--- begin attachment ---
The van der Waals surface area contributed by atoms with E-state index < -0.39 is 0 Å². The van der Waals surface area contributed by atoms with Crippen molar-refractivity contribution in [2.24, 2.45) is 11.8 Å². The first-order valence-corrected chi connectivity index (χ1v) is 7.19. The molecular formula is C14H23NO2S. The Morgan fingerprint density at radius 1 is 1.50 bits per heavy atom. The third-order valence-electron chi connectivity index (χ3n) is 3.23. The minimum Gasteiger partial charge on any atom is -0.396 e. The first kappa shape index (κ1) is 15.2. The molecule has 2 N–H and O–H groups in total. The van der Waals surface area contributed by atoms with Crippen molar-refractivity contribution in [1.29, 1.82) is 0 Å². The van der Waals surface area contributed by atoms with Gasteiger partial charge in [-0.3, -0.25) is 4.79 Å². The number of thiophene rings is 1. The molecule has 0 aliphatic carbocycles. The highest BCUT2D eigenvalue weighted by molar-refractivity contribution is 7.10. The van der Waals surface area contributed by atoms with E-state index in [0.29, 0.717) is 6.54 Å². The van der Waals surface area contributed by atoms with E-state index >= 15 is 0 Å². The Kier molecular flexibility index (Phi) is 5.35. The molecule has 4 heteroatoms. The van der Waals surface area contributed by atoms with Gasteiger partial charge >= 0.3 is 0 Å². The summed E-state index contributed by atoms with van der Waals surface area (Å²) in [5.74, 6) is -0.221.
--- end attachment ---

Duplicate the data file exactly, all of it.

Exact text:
The van der Waals surface area contributed by atoms with E-state index < -0.39 is 0 Å². The van der Waals surface area contributed by atoms with Crippen molar-refractivity contribution in [2.24, 2.45) is 11.8 Å². The first-order valence-corrected chi connectivity index (χ1v) is 7.19. The molecular formula is C14H23NO2S. The Morgan fingerprint density at radius 1 is 1.50 bits per heavy atom. The third-order valence-electron chi connectivity index (χ3n) is 3.23. The minimum Gasteiger partial charge on any atom is -0.396 e. The first kappa shape index (κ1) is 15.2. The molecule has 2 N–H and O–H groups in total. The van der Waals surface area contributed by atoms with Crippen molar-refractivity contribution in [1.29, 1.82) is 0 Å². The van der Waals surface area contributed by atoms with Gasteiger partial charge in [-0.3, -0.25) is 4.79 Å². The number of thiophene rings is 1. The molecule has 0 aliphatic carbocycles. The highest BCUT2D eigenvalue weighted by molar-refractivity contribution is 7.10. The van der Waals surface area contributed by atoms with E-state index in [0.29, 0.717) is 6.54 Å². The van der Waals surface area contributed by atoms with E-state index >= 15 is 0 Å². The Kier molecular flexibility index (Phi) is 5.35. The molecule has 4 heteroatoms. The van der Waals surface area contributed by atoms with Gasteiger partial charge >= 0.3 is 0 Å². The summed E-state index contributed by atoms with van der Waals surface area (Å²) in [5.74, 6) is -0.221.